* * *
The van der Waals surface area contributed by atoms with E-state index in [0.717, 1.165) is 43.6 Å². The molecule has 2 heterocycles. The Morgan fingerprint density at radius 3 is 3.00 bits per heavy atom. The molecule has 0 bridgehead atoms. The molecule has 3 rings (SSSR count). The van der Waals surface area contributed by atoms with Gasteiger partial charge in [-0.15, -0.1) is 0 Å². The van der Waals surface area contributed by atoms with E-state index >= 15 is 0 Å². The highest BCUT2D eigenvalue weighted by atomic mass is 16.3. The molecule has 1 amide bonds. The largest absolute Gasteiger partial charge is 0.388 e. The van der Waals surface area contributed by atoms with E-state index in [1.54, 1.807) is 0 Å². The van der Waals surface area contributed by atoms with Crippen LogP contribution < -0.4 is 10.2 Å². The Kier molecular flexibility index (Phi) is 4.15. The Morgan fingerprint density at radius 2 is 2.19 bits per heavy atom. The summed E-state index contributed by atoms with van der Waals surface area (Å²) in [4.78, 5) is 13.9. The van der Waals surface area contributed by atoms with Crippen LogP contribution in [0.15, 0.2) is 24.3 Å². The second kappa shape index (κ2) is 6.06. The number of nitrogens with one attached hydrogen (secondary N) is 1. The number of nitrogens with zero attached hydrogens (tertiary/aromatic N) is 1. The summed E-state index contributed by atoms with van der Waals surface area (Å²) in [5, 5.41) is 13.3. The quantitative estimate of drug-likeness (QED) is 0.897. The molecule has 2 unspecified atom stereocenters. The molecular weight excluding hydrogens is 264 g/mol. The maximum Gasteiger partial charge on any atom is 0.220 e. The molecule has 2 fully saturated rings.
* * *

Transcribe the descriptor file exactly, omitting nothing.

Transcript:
The van der Waals surface area contributed by atoms with E-state index in [0.717, 1.165) is 43.6 Å². The molecule has 2 heterocycles. The Morgan fingerprint density at radius 3 is 3.00 bits per heavy atom. The molecule has 0 bridgehead atoms. The molecule has 3 rings (SSSR count). The van der Waals surface area contributed by atoms with Gasteiger partial charge in [-0.15, -0.1) is 0 Å². The van der Waals surface area contributed by atoms with E-state index >= 15 is 0 Å². The highest BCUT2D eigenvalue weighted by atomic mass is 16.3. The molecule has 1 amide bonds. The largest absolute Gasteiger partial charge is 0.388 e. The van der Waals surface area contributed by atoms with E-state index in [1.54, 1.807) is 0 Å². The van der Waals surface area contributed by atoms with Crippen LogP contribution < -0.4 is 10.2 Å². The Kier molecular flexibility index (Phi) is 4.15. The Morgan fingerprint density at radius 2 is 2.19 bits per heavy atom. The summed E-state index contributed by atoms with van der Waals surface area (Å²) in [4.78, 5) is 13.9. The van der Waals surface area contributed by atoms with Crippen LogP contribution in [0.15, 0.2) is 24.3 Å². The second kappa shape index (κ2) is 6.06. The number of nitrogens with one attached hydrogen (secondary N) is 1. The number of nitrogens with zero attached hydrogens (tertiary/aromatic N) is 1. The summed E-state index contributed by atoms with van der Waals surface area (Å²) in [5, 5.41) is 13.3. The quantitative estimate of drug-likeness (QED) is 0.897. The molecule has 2 unspecified atom stereocenters. The molecular weight excluding hydrogens is 264 g/mol. The maximum Gasteiger partial charge on any atom is 0.220 e. The molecule has 2 fully saturated rings.